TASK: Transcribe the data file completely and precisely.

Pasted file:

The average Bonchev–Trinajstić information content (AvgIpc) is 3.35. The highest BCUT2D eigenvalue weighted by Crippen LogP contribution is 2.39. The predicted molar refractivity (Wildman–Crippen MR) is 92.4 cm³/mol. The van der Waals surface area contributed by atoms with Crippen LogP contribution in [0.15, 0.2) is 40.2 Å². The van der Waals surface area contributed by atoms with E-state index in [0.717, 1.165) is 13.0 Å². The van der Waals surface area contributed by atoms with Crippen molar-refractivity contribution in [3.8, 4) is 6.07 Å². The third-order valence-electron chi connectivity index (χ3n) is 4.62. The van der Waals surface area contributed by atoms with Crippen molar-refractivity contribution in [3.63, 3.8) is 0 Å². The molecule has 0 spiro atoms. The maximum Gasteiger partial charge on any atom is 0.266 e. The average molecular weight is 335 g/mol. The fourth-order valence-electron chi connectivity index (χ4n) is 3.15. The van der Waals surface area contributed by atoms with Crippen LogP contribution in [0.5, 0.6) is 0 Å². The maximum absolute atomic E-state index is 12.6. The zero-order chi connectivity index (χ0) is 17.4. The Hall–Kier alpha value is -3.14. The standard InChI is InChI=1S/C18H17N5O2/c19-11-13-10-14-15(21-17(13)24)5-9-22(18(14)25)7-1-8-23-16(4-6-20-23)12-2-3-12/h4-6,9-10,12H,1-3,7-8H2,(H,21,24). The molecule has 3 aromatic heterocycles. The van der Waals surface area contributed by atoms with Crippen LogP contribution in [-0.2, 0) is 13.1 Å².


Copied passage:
The average Bonchev–Trinajstić information content (AvgIpc) is 3.35. The highest BCUT2D eigenvalue weighted by Crippen LogP contribution is 2.39. The predicted molar refractivity (Wildman–Crippen MR) is 92.4 cm³/mol. The van der Waals surface area contributed by atoms with Crippen LogP contribution in [0.15, 0.2) is 40.2 Å². The van der Waals surface area contributed by atoms with E-state index in [0.717, 1.165) is 13.0 Å². The van der Waals surface area contributed by atoms with Crippen molar-refractivity contribution in [3.8, 4) is 6.07 Å². The third-order valence-electron chi connectivity index (χ3n) is 4.62. The van der Waals surface area contributed by atoms with Crippen molar-refractivity contribution in [3.63, 3.8) is 0 Å². The molecule has 0 spiro atoms. The maximum Gasteiger partial charge on any atom is 0.266 e. The average molecular weight is 335 g/mol. The fourth-order valence-electron chi connectivity index (χ4n) is 3.15. The van der Waals surface area contributed by atoms with Crippen LogP contribution in [0.5, 0.6) is 0 Å². The maximum absolute atomic E-state index is 12.6. The zero-order chi connectivity index (χ0) is 17.4. The Hall–Kier alpha value is -3.14. The standard InChI is InChI=1S/C18H17N5O2/c19-11-13-10-14-15(21-17(13)24)5-9-22(18(14)25)7-1-8-23-16(4-6-20-23)12-2-3-12/h4-6,9-10,12H,1-3,7-8H2,(H,21,24). The molecule has 3 aromatic heterocycles. The van der Waals surface area contributed by atoms with Crippen LogP contribution in [-0.2, 0) is 13.1 Å².